So-called Food Freedom Acts that loosen regulations and permitting requirements have been proposed in both Wyoming and Florida, although neither has gained sufficient traction to move forward. Meanwhile, the farmers involved in Maine’s push for food independence say they’ve gotten inquiries from all over the state and country. Cottage (home-based, small-scale) producers and diversified farms everywhere say they’re struggling against regulations that they see as tailored to conventional and industrial agriculture.
As evidence, they point to the Food Safety Modernization Act (FSMA), which President Barack Obama signed in January. It expands the regulatory powers of the federal Food and Drug Administration, which oversees food production in the United States (everything except meat, poultry, and dairy, which are in the realm of the US Department of Agriculture). According to the FDA, the bill “aims to ensure the U.S. food supply is safe by shifting the focus of federal regulators from responding to contamination to preventing it.”
But the bill also had the unlikely effect of uniting hippie homesteaders and Tea Partiers; both groups say that the bill overreaches.
The FSMA “is a fundamentally flawed bill and is not in the best interest of small farmers,” says an online action alert from the FTCLDF, which claims that the “FDA has used its existing power to benefit the pharmaceutical and biotechnology industries at the expense of public health.”
And at the website of Freedom Works (a/k/a “Tea Party HQ,” a national online gathering place for people who want to “continue the fight against big government!”), the FSMA is described as “something new to control yet more of our lives.”
“We don’t have a real understanding about how these regulations are affecting small farmers,” says Mia Strong, another Sedgwick activist. “One size doesn’t fit all. We need to be flexible. It’s none of the government’s business how I choose to feed my family.”
But in fact, concerns about food-borne illnesses may lead to even more government regulation.
…yearning to breathe free
A study released last week by the Emerging Pathogens Institute at the University of Florida found that “the food contaminant that causes the most economic damage is campylobacter in poultry, which sickens more than 600,000 people and costs society $1.3 billion a year,” according to a report in the Washington Post. The article continued: “The fact that half of the most costly food pathogens are found in meat suggests that food safety laws at the USDA need an overhaul, similar to the new powers Congress approved for the FDA last year, said Carol L. Tucker-Foreman of the Food Policy Institute at the Consumer Federation of America.”
In other words, the Food Safety Modernization Act is here to stay, and its tenets may expand into other arenas. And given that the primary focus of FSMA is increasing inspection and disease prevention, it’s unlikely the government would support looser regulations at the state or local levels.
The food sovereignty movement, in its rural incarnation, might not have much logistical application in urban and suburban towns like those around Portland, or among larger-scale operations (although people who wanted to sell goods from their backyard gardens — jams or pickles, for example — might be interested in loosening licensing requirements). But the philosophy applies broadly: as Brooksville farmer Deborah Evans puts it, “food security is knowing the hand that feeds you.”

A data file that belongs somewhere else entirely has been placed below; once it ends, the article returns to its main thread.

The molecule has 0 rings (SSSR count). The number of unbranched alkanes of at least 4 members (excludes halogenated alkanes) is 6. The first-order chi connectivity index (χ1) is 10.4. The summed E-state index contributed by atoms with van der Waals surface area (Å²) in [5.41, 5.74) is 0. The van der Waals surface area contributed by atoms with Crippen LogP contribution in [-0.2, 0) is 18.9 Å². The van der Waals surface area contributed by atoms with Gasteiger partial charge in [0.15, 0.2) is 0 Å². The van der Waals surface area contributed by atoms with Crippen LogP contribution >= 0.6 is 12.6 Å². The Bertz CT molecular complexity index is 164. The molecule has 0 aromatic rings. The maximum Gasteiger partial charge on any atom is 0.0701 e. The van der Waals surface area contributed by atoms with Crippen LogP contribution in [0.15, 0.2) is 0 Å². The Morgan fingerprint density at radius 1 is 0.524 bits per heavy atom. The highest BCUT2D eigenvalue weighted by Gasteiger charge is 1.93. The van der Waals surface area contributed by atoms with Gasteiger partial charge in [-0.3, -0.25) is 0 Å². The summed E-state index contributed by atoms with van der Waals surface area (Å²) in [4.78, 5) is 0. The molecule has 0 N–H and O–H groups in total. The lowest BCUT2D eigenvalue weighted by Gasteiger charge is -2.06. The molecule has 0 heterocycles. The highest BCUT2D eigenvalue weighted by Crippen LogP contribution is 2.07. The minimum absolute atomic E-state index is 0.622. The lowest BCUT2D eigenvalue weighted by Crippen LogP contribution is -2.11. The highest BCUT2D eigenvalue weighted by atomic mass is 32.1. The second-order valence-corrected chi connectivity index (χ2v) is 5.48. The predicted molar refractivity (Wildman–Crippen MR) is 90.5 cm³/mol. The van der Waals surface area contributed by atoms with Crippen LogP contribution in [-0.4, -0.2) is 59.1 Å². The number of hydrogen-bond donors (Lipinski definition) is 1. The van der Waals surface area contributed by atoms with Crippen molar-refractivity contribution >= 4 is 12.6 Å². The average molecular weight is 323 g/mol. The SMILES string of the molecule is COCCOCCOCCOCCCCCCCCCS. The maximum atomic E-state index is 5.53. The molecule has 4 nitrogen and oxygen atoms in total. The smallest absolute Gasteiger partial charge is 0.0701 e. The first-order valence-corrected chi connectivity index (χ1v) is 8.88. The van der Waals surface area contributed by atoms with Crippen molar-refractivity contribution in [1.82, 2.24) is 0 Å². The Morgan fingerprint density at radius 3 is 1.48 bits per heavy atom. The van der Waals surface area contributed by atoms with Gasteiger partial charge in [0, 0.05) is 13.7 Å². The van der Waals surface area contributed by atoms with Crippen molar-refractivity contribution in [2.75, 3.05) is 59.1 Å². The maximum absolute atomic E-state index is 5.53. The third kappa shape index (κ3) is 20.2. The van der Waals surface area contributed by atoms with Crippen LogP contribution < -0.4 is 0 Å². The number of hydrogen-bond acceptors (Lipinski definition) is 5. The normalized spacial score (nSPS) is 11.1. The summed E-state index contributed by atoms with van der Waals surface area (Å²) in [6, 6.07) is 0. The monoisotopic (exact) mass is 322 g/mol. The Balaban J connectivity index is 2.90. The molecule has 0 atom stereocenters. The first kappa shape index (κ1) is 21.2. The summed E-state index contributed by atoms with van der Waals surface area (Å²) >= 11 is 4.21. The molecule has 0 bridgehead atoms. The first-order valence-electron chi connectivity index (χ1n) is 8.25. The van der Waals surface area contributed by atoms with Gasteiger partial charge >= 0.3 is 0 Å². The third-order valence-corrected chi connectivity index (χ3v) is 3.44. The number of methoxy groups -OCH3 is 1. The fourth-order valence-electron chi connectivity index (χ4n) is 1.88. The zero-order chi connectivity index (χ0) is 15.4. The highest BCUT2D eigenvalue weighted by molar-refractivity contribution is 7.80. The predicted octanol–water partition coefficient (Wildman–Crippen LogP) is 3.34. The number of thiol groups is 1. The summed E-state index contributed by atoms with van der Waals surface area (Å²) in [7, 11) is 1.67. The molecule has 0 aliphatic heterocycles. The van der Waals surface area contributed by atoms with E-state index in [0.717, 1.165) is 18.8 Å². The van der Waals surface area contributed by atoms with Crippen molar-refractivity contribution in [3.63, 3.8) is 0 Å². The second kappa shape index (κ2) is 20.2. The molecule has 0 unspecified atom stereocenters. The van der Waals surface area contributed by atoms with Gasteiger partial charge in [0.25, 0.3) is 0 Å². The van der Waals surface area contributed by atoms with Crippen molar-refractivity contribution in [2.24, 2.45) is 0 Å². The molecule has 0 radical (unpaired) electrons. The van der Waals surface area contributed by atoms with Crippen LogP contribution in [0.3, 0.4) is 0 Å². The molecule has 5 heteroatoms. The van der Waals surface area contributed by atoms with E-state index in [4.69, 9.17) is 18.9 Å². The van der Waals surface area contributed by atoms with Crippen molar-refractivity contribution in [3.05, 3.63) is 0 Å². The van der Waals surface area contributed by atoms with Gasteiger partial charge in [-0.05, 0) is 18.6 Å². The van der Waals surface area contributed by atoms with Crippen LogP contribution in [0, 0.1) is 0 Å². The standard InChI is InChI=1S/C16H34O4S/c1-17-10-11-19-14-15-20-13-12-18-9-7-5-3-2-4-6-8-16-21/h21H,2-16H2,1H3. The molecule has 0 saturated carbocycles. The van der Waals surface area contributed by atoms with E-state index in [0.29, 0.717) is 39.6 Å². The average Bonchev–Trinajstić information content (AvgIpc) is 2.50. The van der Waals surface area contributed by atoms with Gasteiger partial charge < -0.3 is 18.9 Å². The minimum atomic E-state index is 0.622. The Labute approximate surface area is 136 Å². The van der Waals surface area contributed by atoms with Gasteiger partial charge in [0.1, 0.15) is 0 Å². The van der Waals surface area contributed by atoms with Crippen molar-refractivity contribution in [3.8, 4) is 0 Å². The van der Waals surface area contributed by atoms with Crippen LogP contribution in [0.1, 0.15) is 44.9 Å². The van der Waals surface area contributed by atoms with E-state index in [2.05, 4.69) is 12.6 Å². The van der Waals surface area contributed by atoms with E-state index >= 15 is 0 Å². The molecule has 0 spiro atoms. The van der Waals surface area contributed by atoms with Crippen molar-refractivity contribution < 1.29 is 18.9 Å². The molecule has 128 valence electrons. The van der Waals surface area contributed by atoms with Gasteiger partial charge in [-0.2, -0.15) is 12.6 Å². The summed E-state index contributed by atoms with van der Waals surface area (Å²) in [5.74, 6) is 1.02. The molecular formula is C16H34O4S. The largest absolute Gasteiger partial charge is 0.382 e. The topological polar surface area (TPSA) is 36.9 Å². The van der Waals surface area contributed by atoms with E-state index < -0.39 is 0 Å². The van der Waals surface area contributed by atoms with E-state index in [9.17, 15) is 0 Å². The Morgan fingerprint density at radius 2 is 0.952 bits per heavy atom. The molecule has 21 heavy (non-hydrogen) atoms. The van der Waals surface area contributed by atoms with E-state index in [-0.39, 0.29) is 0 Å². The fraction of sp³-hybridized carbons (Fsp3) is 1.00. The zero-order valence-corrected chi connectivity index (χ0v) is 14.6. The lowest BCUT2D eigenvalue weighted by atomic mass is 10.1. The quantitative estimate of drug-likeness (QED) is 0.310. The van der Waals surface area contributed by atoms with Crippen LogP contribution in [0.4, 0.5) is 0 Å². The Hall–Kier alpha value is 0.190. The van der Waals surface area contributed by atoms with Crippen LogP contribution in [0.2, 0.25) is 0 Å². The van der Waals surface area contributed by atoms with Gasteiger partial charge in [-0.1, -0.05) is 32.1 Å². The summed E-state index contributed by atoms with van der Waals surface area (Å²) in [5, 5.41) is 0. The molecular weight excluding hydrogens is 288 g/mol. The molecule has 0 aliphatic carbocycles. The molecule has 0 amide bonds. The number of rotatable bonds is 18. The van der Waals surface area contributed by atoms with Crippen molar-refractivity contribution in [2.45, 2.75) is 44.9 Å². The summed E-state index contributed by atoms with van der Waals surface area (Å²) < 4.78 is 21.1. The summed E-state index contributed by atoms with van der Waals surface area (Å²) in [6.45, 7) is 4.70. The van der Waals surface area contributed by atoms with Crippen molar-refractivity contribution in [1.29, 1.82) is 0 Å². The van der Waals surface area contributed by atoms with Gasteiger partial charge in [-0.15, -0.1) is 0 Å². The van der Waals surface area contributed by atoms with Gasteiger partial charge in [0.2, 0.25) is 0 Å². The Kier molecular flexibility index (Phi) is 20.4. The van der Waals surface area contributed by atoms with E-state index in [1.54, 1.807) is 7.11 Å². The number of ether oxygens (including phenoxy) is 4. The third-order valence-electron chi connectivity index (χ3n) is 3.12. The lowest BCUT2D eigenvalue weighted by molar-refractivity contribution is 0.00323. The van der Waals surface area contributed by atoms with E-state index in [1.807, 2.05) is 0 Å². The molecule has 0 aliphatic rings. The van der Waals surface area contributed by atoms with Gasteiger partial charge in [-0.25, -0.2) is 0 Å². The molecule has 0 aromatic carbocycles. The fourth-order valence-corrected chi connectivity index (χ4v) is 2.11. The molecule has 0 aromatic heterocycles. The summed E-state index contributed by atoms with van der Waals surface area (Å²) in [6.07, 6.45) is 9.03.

And that requires a distance, at least, from the agribusiness model that’s shunned by eco-activists, foodies, and small farmers alike.
“The reality is that it’s the fully inspected, fully licensed system that is making people sick,” St. Peter says, referring to large-scale agricultural operations such as the DeCoster egg empire, which came under fire after a massive egg recall in 2010. “I’m not going to be a scapegoat for a failed industrial food system.”
On Thursday, May 5, the state judiciary committee will hear public testimony on LD 1172, “An Act To Prohibit Enforcement of Federal Laws in Violation of the Constitution of the United States.” The bill invokes the Tenth Amendment in the name of food independence, looking at “what level of regulation the federal government is allowed to implement regarding trade that occurs within state borders,” says John O’Donnell, a farmer who raises grass-fed beef in Monmouth, and is organizing people around this issue.
When the Food Safety Modernization Act passed, O’Donnell contacted the Tenth Amendment Center, a national think tank “that works to preserve and protect the principles of strictly limited government . . . [and] serves as a forum for the study and exploration of state and individual sovereignty issues, focusing primarily on the decentralization of federal government power as required by the Constitution.” The TAC told him about their model legislation, the Intrastate Commerce Act, which deals with products that are produced and sold within state borders. LD 1172, sponsored by Republican representative Melvin Newendyke of Litchfield, adheres closely to the TAC language.
“The power to regulate intrastate commerce is reserved to the states or the people,” it reads. “A person may not enforce or attempt to enforce a federal law that regulates . . . goods grown, manufactured or made in this state . . . when those goods or services are sold . . . exclusively in this state.”
On issues ranging from gun laws to gay marriage, from health care to medical marijuana, there’s no denying that the “states-rights” movement is gaining steam — states (and courts, in some cases) are acknowledging some limitations of federal law when faced with conflicting state statutes.
However, H. Cabanne Howard, an assistant professor of law and public policy at the University of Maine School of Law, says this particular attempt “is almost certainly unconstitutional.” Interpretations of what’s covered in federal commerce laws “is very broad,” he says, “and includes regulation of agriculture.” The Supreme Court “has been very firm about this,” he adds.
O’Donnell and many of the food activists on the Blue Hill peninsula believe that LD 1172 relates directly to their food-sovereignty campaign.
“What seems consistent in these laws and regulations is that small farmers, raising livestock and other farm products sold to local consumers and within the state have seen their regulatory burdens and limitations increase dramatically,” O’Donnell said in written testimony. “If not stopped, this will result in the loss of many small farmers. The state of Maine needs the Intrastate Commerce Act to establish a precedent so that we can unlock the potential of these small businesses to stimulate the economy and build a food security net for our citizens.”